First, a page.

There are perks of taking time off from your normal routine and getting away from the regular distractions that clog up your daily life, like learning new things, meeting people and getting to interact with them in the real world outside the virtual world which we have become deeply attached to.
When was the last time you learned to play a new game? Or sat down with a group of over five women to discuss politics and other random diverse topics? When last did you get to share ideologies, opinions, thoughts or perceptions with someone else on a regular basis? Or even play a role in the preparation of Holy Mass?
My guess is: that doesn’t happen very often, and I’m speaking from experience.
The Easter workshop served as an opportunity for me to partake in the “Easter Triduum”, the last three days of Holy Week, while opening a platform where I could learn new things from others following a theme “Overcoming the Globalization of Indifference” which was centered on this year’s UNIV topic, “Friendship”.
The number of things I learnt makes a long list; learning to pronounce Latin alphabets and words, revisiting etiquette and table manners, highlights on the different members of Opus Dei (the supernumeraries, numeraries, assistant numeraries and the associates) and so on.
The fun started when the Latin and biting of tongues began. It was hilarious. We learnt how to sing “Pange Lingua Gloriosi” and “Gloria Patri et Filio” and it turned out to be quite interesting surprisingly. Who would have thought that Latin could be anything close to interesting!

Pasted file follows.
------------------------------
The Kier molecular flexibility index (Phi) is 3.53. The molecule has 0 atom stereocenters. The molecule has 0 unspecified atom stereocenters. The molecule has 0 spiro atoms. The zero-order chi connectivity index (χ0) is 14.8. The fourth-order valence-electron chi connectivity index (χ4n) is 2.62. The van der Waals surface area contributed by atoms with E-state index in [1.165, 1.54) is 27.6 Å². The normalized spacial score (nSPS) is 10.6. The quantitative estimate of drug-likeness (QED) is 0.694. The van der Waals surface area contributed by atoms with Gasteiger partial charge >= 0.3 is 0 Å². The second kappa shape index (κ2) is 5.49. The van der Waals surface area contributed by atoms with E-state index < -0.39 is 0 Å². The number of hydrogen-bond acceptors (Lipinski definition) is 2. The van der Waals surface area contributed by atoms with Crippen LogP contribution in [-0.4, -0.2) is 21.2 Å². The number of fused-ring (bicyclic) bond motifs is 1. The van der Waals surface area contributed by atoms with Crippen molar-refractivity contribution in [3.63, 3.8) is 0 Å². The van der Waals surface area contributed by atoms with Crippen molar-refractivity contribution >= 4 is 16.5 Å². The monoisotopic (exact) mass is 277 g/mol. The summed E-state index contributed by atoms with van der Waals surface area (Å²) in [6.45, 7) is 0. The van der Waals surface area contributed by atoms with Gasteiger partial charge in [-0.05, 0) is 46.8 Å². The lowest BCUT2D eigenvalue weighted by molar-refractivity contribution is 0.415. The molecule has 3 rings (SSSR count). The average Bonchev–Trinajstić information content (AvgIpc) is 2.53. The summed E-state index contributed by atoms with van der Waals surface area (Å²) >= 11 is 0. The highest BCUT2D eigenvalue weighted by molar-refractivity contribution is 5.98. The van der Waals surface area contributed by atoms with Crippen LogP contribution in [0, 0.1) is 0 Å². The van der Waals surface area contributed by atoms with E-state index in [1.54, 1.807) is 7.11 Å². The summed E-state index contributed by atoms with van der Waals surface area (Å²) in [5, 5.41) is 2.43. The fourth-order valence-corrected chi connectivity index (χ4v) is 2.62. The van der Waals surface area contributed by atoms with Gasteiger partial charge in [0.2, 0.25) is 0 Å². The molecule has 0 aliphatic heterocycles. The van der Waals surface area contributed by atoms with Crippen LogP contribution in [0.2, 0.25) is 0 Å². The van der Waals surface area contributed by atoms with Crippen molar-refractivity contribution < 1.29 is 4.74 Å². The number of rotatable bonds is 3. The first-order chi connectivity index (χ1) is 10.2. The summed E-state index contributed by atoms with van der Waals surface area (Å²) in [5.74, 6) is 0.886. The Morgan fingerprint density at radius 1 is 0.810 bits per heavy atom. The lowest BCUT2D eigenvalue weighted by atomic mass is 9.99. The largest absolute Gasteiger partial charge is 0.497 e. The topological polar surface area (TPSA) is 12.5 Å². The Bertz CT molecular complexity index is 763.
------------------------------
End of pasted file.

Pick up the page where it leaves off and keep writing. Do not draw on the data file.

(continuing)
Human dignity…hmm…I’m not sure I’ve ever really thought of it exclusively at least not until now…I got a chance to reflect on its meaning and came to the conclusion that human dignity requires man’s self-knowledge, self-possession and his ability to freely give himself.
Another highlight was our meeting with Fash, who has lived in South Africa for some time. She told us about the apartheid, how it started and the segregation of different tribes. There was this story of a woman, Angela, the wife of the first black mayor of South Africa, who was able to find beauty in the misfortunes of the Soweteans during the Apartheid. Angela saw beauty in the fact that the people of Soweto all learned to unite and stand as one. This story was incredible. I’ve never been into history, but meeting with Fash sparked an interest for archaic stories and I now find myself watching documentaries on ancient Egypt and so on…Can you imagine?!
On Good Friday my vigil turn was at 2:00am at the Altar of Repose. It lasted for an hour. The rest of the day was dedicated to visiting the Altars of Repose at Wavecrest and Afara. At the Good Friday service I and three others (Jennifer, Bernadette and Onyinye) had the honor of accompanying the priest during the unveiling of the cross at veneration. It was exciting!
There was a talk on unity of life and it was sort of a discovery for me…balancing my Christian life and secular life? Putting equal energy into both aspects? Ha! Never thought that was possible…anyway, at least we were given practical examples and the chances of living unity of life became fatter. A number of things struck me; to work hard and well with an upright intention, to do everything for God, so if certain things don’t work out, you’ll know it’s because God doesn’t want those things for you at that particular time, to seek advice and spiritual direction from the right people and Catholic priests, because you can’t go through this world on your own.